Respectively, ON UPDATE CASCADE allows changing the primary key value, and all the tables that have foreign key references to that value will be changed accordingly. Let’s see how it works.
Once again we create our two tables –
sportspeople – but this time we add a foreign key with ON UPDATE CASCADE.
Now we update the
sports table, changing the value in the primary key column.
UPDATE sports SET sport_id = 5 WHERE sport_id = 1;
Let’s look at how this affected the data in the child
From the output, you can clearly see that the sport_id value in the child table has been changed according to the change made in the parent table. Incredible, right?
Add FOREIGN KEY to an existing table
In PostgreSQL, you can add a foreign key to an existing table by using the ALTER TABLE statement.
ALTER TABLE orders ADD CONSTRAINT fk_orders_customers FOREIGN KEY (customer_id) REFERENCES customers (id);
In PostgreSQL, to add or drop a foreign key, the ALTER TABLE statement can be used.
However, what if you need to add a new column to be used as a foreign key? No problem, first create a column.
ALTER TABLE orders ADD COLUMN IF NOT EXISTS city_id (id);
And then add a foreign key to it.
ALTER TABLE orders ADD CONSTRAINT fk_city_id FOREIGN KEY (city_id) REFERENCES city (id);
How to drop FOREIGN KEY in PostgreSQL
You can remove a foreign key constraint in PostgreSQL using the ALTER TABLE statement.
ALTER TABLE table_name DROP CONSTRAINT foreign_key_name;
To drop a Postgres foreign key, in the syntax above, just specify the table name and the foreign key name, and you’re all set to go.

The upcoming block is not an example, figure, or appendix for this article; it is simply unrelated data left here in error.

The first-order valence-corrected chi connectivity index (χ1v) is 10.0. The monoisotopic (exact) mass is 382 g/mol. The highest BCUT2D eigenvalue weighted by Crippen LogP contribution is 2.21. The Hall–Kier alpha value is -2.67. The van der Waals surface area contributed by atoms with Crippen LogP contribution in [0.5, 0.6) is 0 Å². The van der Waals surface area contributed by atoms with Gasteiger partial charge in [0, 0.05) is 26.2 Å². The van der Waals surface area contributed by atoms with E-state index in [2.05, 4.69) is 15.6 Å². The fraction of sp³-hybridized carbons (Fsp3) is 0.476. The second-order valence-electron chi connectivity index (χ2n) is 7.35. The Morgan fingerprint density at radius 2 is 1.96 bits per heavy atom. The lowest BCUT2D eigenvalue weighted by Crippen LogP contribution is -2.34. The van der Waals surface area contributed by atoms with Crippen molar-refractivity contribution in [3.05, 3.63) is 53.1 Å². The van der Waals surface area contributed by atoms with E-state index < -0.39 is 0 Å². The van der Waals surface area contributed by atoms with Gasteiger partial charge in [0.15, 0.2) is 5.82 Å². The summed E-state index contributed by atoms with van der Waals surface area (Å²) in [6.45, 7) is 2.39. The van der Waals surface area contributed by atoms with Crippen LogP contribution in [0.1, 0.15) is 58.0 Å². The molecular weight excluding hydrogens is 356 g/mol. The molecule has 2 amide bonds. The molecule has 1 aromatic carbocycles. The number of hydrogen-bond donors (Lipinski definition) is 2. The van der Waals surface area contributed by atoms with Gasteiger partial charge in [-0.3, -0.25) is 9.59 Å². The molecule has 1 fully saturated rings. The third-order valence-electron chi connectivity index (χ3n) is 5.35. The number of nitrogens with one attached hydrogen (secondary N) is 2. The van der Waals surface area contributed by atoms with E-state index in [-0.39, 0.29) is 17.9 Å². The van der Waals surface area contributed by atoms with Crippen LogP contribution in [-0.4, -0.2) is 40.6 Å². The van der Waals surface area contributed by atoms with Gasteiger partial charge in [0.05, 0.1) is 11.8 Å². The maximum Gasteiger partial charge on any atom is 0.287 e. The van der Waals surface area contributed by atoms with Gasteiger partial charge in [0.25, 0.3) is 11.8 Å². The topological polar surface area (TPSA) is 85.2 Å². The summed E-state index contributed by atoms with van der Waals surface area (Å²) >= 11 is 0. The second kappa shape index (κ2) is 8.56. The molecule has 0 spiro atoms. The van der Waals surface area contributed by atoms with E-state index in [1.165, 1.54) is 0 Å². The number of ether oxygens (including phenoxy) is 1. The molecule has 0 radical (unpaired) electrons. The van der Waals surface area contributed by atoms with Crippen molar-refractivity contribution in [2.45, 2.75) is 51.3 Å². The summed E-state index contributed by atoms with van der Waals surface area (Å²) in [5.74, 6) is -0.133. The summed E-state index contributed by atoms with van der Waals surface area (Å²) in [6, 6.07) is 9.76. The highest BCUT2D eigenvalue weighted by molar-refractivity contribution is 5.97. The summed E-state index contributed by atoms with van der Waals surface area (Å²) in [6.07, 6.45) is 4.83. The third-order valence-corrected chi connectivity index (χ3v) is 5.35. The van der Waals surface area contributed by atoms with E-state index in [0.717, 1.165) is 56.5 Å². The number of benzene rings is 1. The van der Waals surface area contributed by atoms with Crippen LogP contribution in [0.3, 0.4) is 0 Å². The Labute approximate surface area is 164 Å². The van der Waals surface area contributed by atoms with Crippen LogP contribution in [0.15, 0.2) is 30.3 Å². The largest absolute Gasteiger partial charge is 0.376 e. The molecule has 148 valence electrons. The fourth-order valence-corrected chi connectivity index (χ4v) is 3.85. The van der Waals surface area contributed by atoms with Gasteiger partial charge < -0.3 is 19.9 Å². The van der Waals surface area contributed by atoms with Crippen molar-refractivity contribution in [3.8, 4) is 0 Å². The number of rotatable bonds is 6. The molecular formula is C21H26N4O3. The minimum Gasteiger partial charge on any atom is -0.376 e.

ALTER TABLE sportspeople DROP CONSTRAINT fk_sport_id;
Why is a GUI tool a better way to manage keys in PostgreSQL?
PostgreSQL is an open-source relational database management system that provides enterprise-level performance and delivers a superb feature set. It is available for all popular operating systems and adds value to millions of businesses worldwide. All this makes PostgreSQL one of the most popular DBMSs on the market today.
Interacting with the PostgreSQL server by issuing commands via the command line is not that easy for newbies and inexperienced users: you need to memorize those commands, and the error probability is high. That’s why lots of PostgreSQL developers, admins, and analysts choose GUI tools as they significantly facilitate the work with PostgreSQL and deliver exceptional user experiences.
We want to introduce to you one of the best IDEs for developing, managing, and maintaining PostgreSQL databases you can find – dbForge Studio for PostgreSQL. The tool comprises an advanced GUI designed to cover all possible database-related tasks.
Managing keys has never been easier. When writing queries you can enjoy instant syntax check and context-sensitive code prompts. More than that, you do not need to memorize the names of tables and columns – just select the required ones from the suggestions list. dbForge Studio’s robust Master-Detail Browser allows viewing and analyzing related data. Cool, right? You definitely need to try it!
Foreign keys are crucial to the PostgreSQL database design — they help define the relationship between tables. When creating a constraint on a table, all data deletions and updates must conform to the corresponding rule. This ensures that the relationship between rows in two tables will remain synchronized after all possible database changes.